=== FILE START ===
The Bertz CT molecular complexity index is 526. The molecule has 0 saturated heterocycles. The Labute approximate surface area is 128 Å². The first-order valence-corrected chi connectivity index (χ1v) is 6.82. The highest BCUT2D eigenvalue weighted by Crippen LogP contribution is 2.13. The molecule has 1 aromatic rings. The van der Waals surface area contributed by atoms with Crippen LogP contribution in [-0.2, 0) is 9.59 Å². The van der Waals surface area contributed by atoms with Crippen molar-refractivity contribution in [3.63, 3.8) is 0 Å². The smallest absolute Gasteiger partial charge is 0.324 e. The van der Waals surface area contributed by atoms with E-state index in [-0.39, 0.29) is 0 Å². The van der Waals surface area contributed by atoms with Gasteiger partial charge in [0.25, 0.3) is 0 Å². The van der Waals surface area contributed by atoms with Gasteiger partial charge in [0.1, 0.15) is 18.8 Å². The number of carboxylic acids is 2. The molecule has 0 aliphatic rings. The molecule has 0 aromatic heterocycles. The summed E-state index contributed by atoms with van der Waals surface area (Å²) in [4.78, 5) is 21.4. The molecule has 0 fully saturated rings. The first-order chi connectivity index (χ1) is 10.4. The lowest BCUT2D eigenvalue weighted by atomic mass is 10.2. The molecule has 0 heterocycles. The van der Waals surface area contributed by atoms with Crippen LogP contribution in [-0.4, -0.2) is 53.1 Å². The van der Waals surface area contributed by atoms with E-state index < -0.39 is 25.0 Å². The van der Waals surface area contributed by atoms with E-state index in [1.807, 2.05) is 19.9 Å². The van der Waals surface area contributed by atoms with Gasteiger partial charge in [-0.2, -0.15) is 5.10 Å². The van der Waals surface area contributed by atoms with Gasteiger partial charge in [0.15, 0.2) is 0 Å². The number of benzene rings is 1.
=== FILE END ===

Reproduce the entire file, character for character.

The Bertz CT molecular complexity index is 526. The molecule has 0 saturated heterocycles. The Labute approximate surface area is 128 Å². The first-order valence-corrected chi connectivity index (χ1v) is 6.82. The highest BCUT2D eigenvalue weighted by Crippen LogP contribution is 2.13. The molecule has 1 aromatic rings. The van der Waals surface area contributed by atoms with Crippen LogP contribution in [-0.2, 0) is 9.59 Å². The van der Waals surface area contributed by atoms with Crippen molar-refractivity contribution in [3.63, 3.8) is 0 Å². The smallest absolute Gasteiger partial charge is 0.324 e. The van der Waals surface area contributed by atoms with E-state index in [-0.39, 0.29) is 0 Å². The van der Waals surface area contributed by atoms with Gasteiger partial charge in [0.25, 0.3) is 0 Å². The van der Waals surface area contributed by atoms with Gasteiger partial charge in [0.1, 0.15) is 18.8 Å². The number of carboxylic acids is 2. The molecule has 0 aliphatic rings. The molecule has 0 aromatic heterocycles. The summed E-state index contributed by atoms with van der Waals surface area (Å²) in [4.78, 5) is 21.4. The molecule has 0 fully saturated rings. The first-order chi connectivity index (χ1) is 10.4. The lowest BCUT2D eigenvalue weighted by atomic mass is 10.2. The molecule has 0 heterocycles. The van der Waals surface area contributed by atoms with Crippen LogP contribution in [-0.4, -0.2) is 53.1 Å². The van der Waals surface area contributed by atoms with E-state index < -0.39 is 25.0 Å². The van der Waals surface area contributed by atoms with E-state index in [1.807, 2.05) is 19.9 Å². The van der Waals surface area contributed by atoms with Gasteiger partial charge in [-0.2, -0.15) is 5.10 Å². The van der Waals surface area contributed by atoms with Gasteiger partial charge in [0.15, 0.2) is 0 Å². The number of benzene rings is 1.